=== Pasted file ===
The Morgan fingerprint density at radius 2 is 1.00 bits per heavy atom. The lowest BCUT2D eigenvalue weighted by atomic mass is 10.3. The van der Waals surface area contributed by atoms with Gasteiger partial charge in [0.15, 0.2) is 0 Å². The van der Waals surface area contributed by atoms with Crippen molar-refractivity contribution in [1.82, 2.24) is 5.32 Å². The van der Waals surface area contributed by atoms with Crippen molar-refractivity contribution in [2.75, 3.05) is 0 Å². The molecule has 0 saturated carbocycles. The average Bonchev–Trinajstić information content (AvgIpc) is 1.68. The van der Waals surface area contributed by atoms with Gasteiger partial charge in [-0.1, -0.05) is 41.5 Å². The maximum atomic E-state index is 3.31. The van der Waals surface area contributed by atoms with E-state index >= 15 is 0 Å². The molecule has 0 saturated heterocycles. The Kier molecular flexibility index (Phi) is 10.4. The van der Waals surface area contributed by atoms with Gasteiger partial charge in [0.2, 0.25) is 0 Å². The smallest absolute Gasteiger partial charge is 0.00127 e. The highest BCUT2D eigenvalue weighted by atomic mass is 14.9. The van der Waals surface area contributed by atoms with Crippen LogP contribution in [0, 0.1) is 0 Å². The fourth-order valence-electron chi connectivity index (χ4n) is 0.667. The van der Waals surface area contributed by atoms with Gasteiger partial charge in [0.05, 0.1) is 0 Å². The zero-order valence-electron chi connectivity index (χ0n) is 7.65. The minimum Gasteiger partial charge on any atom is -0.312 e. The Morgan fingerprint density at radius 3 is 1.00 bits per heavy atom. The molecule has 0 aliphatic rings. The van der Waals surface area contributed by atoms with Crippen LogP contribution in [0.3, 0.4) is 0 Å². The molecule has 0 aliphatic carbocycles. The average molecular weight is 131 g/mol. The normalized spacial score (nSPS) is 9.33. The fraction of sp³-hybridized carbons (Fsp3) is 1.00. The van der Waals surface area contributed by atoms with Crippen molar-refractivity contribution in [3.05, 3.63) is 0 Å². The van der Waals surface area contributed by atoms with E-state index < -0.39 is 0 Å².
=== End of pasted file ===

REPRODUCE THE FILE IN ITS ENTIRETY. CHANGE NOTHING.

The Morgan fingerprint density at radius 2 is 1.00 bits per heavy atom. The lowest BCUT2D eigenvalue weighted by atomic mass is 10.3. The van der Waals surface area contributed by atoms with Gasteiger partial charge in [0.15, 0.2) is 0 Å². The van der Waals surface area contributed by atoms with Crippen molar-refractivity contribution in [1.82, 2.24) is 5.32 Å². The van der Waals surface area contributed by atoms with Crippen molar-refractivity contribution in [2.75, 3.05) is 0 Å². The molecule has 0 saturated carbocycles. The average Bonchev–Trinajstić information content (AvgIpc) is 1.68. The van der Waals surface area contributed by atoms with Gasteiger partial charge in [-0.1, -0.05) is 41.5 Å². The maximum atomic E-state index is 3.31. The van der Waals surface area contributed by atoms with E-state index >= 15 is 0 Å². The molecule has 0 saturated heterocycles. The Kier molecular flexibility index (Phi) is 10.4. The van der Waals surface area contributed by atoms with Gasteiger partial charge in [0.2, 0.25) is 0 Å². The smallest absolute Gasteiger partial charge is 0.00127 e. The highest BCUT2D eigenvalue weighted by atomic mass is 14.9. The van der Waals surface area contributed by atoms with Crippen LogP contribution in [0, 0.1) is 0 Å². The fourth-order valence-electron chi connectivity index (χ4n) is 0.667. The van der Waals surface area contributed by atoms with Gasteiger partial charge in [0.05, 0.1) is 0 Å². The zero-order valence-electron chi connectivity index (χ0n) is 7.65. The minimum Gasteiger partial charge on any atom is -0.312 e. The Morgan fingerprint density at radius 3 is 1.00 bits per heavy atom. The molecule has 0 aliphatic rings. The van der Waals surface area contributed by atoms with Crippen LogP contribution in [0.3, 0.4) is 0 Å². The molecule has 0 aliphatic carbocycles. The average molecular weight is 131 g/mol. The normalized spacial score (nSPS) is 9.33. The fraction of sp³-hybridized carbons (Fsp3) is 1.00. The van der Waals surface area contributed by atoms with Crippen molar-refractivity contribution in [3.05, 3.63) is 0 Å². The van der Waals surface area contributed by atoms with E-state index < -0.39 is 0 Å².